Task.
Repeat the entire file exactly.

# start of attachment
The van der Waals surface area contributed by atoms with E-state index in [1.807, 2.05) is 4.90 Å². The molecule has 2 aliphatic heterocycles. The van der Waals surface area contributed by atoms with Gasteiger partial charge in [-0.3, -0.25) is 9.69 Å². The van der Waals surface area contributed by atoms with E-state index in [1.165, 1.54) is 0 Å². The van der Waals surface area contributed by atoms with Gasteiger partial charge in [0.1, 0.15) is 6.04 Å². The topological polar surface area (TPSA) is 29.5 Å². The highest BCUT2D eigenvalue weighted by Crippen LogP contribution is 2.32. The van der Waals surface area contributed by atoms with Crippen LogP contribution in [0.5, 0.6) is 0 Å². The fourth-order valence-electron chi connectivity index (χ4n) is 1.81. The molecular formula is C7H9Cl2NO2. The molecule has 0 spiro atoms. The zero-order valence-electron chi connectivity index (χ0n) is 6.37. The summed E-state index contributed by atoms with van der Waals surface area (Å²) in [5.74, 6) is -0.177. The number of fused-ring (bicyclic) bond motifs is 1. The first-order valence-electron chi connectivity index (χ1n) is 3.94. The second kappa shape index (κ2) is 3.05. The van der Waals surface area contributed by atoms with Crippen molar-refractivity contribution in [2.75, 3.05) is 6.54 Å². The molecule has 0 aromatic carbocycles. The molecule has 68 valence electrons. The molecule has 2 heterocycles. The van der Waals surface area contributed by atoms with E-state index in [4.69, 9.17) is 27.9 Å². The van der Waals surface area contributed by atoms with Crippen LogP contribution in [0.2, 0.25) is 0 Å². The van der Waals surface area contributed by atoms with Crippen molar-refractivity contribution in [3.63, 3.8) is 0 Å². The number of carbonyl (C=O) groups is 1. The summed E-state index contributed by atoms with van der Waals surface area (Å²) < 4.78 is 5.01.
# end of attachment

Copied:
The van der Waals surface area contributed by atoms with E-state index in [1.807, 2.05) is 4.90 Å². The molecule has 2 aliphatic heterocycles. The van der Waals surface area contributed by atoms with Gasteiger partial charge in [-0.3, -0.25) is 9.69 Å². The van der Waals surface area contributed by atoms with E-state index in [1.165, 1.54) is 0 Å². The van der Waals surface area contributed by atoms with Gasteiger partial charge in [0.1, 0.15) is 6.04 Å². The topological polar surface area (TPSA) is 29.5 Å². The highest BCUT2D eigenvalue weighted by Crippen LogP contribution is 2.32. The van der Waals surface area contributed by atoms with Crippen LogP contribution in [0.5, 0.6) is 0 Å². The fourth-order valence-electron chi connectivity index (χ4n) is 1.81. The molecular formula is C7H9Cl2NO2. The molecule has 0 spiro atoms. The zero-order valence-electron chi connectivity index (χ0n) is 6.37. The summed E-state index contributed by atoms with van der Waals surface area (Å²) in [5.74, 6) is -0.177. The number of fused-ring (bicyclic) bond motifs is 1. The first-order valence-electron chi connectivity index (χ1n) is 3.94. The second kappa shape index (κ2) is 3.05. The van der Waals surface area contributed by atoms with Crippen molar-refractivity contribution in [2.75, 3.05) is 6.54 Å². The molecule has 0 aromatic carbocycles. The molecule has 68 valence electrons. The molecule has 2 heterocycles. The van der Waals surface area contributed by atoms with E-state index in [4.69, 9.17) is 27.9 Å². The van der Waals surface area contributed by atoms with Crippen LogP contribution in [0.2, 0.25) is 0 Å². The van der Waals surface area contributed by atoms with Crippen molar-refractivity contribution in [3.63, 3.8) is 0 Å². The number of carbonyl (C=O) groups is 1. The summed E-state index contributed by atoms with van der Waals surface area (Å²) < 4.78 is 5.01.